• That stuff would confuse me as well and sound like a different language!

  • HAHAHA this is hysterical!! I LOVE the GIFS! I cant imagine what it must be like in a foreign land.. The first gif had me dying! Love it!!


    • Haha it helps just laughing a lot at yourself when living abroad! Glad you enjoyed them:)

  • I always think I know Spanish until people who actually speak Spanish are around. It’s so hard to follow another language!

    • It really is so hard to follow another language! If your above the age of 4 I won’t be able to understand you in Icelandic!

  • I can’t imagine trying to keep up with native Icelandic!!

  • bwahaha this is so perfect. I do this with Spanish as well. I have to be SERIOUSLY concentrating in order to offer anything into a conversation. It is so easy for me to let my mind slip and wander away to something else. And that is just Spanish. Go girl with your Icelandic!

    • It is like the most I have concentrated in my life on one thing! Learning a new language is tough! You as well, keep up the work with Spanish!

  • I always feel like everything is being said at super human speed, and all I can think is no way I talk that fast in English :) Though it is just because my poor little brain can’t keep up :)

    • I agree, I just don’t even think its possible to speak words that quickly!

  • Rachel Murphree

    HAHA! When I am trying to understand a foreign language, sometimes I feel like a dog that cocks its head when it hears “walk” or “dinner.” Like, Hey! I know what that means!

    • Ha exactly! It is a small victory every time I hear a word that I understand!

  • OMG I would be so lost!!

  • Love this, I can totally relate. I’d have to add “Starts making up fake conversations for own amusement. Begins snickering and is the target of many confused glances.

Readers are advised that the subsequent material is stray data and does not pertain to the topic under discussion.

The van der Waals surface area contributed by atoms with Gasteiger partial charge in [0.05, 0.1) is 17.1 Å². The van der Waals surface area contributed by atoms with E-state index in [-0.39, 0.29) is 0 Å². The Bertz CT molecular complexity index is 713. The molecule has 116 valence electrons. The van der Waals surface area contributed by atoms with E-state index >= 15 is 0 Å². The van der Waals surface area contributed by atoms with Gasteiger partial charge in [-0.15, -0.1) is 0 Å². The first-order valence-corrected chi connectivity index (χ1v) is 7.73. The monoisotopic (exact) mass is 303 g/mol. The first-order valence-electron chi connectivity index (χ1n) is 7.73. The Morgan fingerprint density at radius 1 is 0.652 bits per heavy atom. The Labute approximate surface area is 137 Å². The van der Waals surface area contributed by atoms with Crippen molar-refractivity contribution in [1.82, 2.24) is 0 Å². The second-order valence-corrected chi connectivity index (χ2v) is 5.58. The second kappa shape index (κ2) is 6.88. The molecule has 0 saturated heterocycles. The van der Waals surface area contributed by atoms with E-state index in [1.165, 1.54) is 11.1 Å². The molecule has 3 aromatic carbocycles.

• i always think that my high school french prepares me for understanding most conversational french, until people actually start speaking to me in french. then i have to ask them to slow down so i can understand. they usually give up and switch to English. i still claim to understand french, btw LOL

    thanks for linking up!

    Vodka and Soda

    • Right! I always think I am making progress and can understand a ton of Icelandic, until someone starts speaking to me, if they are over the age of 5 I am completely lost!

  • hahaha ‘these are not real words!’ That’s how I feel. My dad is Indian so I can understand the pleasantries and when they fight, I understand the swearing :) I’m not around it though, so that’s the best I’ve got.

    • How interesting! I use to think everyone was angry with each other since Icelandic has a lot of harsh sounds in it!

  • I still get that with Russian after so long. Especially if we’re all out at a bar, I find my attention drifting and always get terrified when someone asks me a question. It’s not a relaxing time if I constantly have to be using my brain!

  • Haha sounds like me and German. Especially when you go to respond and you’re like, I think I got this…maybe…ok…English now?

    • Ha exactly, I may be able to follow along a conversation quite well but when I go to open my mouth to respond no Icelandic comes out.

  • “These are not real words.” Bahahahahahahahahahah! If only there were subtitles in real life!

  • Sarah Kerner

    Ha! I studied abroad in Spain when I was in college and this was totally me during my classes! I mean seriously… Econ in Spanish? That’s just crazy. Thank goodness it was pass/fail.

    • I couldn’t even imagine Econ in Spanish! I had a hard enough time following Econ in English!